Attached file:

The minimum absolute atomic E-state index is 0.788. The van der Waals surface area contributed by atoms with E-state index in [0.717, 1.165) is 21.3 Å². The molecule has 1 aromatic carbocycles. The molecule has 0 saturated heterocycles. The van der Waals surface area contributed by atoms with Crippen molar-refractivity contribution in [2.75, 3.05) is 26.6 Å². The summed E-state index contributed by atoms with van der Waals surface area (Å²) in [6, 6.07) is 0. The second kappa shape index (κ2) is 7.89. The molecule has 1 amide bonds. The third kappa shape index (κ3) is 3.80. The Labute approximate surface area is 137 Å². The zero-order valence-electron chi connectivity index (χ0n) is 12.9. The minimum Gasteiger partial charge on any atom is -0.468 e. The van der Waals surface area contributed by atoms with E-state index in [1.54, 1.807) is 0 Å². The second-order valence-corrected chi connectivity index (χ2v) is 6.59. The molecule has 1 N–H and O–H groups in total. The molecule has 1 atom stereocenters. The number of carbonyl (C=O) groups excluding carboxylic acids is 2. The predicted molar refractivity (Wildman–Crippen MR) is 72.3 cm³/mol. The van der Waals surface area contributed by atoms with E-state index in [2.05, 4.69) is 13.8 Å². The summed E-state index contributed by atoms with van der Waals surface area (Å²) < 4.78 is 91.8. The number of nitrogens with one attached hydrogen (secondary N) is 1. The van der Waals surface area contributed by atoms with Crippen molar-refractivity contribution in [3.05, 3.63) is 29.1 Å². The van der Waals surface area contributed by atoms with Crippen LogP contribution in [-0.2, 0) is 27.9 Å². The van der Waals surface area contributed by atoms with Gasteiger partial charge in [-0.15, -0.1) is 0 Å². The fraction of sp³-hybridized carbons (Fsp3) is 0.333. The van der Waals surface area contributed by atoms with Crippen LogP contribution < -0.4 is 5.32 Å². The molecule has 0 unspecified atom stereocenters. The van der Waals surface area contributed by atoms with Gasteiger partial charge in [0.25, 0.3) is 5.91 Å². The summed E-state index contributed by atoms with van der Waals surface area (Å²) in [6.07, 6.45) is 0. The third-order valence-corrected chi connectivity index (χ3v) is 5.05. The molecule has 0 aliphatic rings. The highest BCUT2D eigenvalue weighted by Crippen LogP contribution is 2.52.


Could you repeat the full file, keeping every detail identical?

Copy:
The minimum absolute atomic E-state index is 0.788. The van der Waals surface area contributed by atoms with E-state index in [0.717, 1.165) is 21.3 Å². The molecule has 1 aromatic carbocycles. The molecule has 0 saturated heterocycles. The van der Waals surface area contributed by atoms with Crippen molar-refractivity contribution in [2.75, 3.05) is 26.6 Å². The summed E-state index contributed by atoms with van der Waals surface area (Å²) in [6, 6.07) is 0. The second kappa shape index (κ2) is 7.89. The molecule has 1 amide bonds. The third kappa shape index (κ3) is 3.80. The Labute approximate surface area is 137 Å². The zero-order valence-electron chi connectivity index (χ0n) is 12.9. The minimum Gasteiger partial charge on any atom is -0.468 e. The van der Waals surface area contributed by atoms with E-state index in [1.54, 1.807) is 0 Å². The second-order valence-corrected chi connectivity index (χ2v) is 6.59. The molecule has 1 N–H and O–H groups in total. The molecule has 1 atom stereocenters. The number of carbonyl (C=O) groups excluding carboxylic acids is 2. The predicted molar refractivity (Wildman–Crippen MR) is 72.3 cm³/mol. The van der Waals surface area contributed by atoms with E-state index in [2.05, 4.69) is 13.8 Å². The summed E-state index contributed by atoms with van der Waals surface area (Å²) < 4.78 is 91.8. The number of nitrogens with one attached hydrogen (secondary N) is 1. The van der Waals surface area contributed by atoms with Crippen molar-refractivity contribution in [3.05, 3.63) is 29.1 Å². The van der Waals surface area contributed by atoms with Crippen LogP contribution in [-0.2, 0) is 27.9 Å². The van der Waals surface area contributed by atoms with Gasteiger partial charge in [-0.15, -0.1) is 0 Å². The fraction of sp³-hybridized carbons (Fsp3) is 0.333. The van der Waals surface area contributed by atoms with Crippen LogP contribution < -0.4 is 5.32 Å². The molecule has 0 unspecified atom stereocenters. The van der Waals surface area contributed by atoms with Gasteiger partial charge in [0.25, 0.3) is 5.91 Å². The summed E-state index contributed by atoms with van der Waals surface area (Å²) in [6.07, 6.45) is 0. The third-order valence-corrected chi connectivity index (χ3v) is 5.05. The molecule has 0 aliphatic rings. The highest BCUT2D eigenvalue weighted by Crippen LogP contribution is 2.52.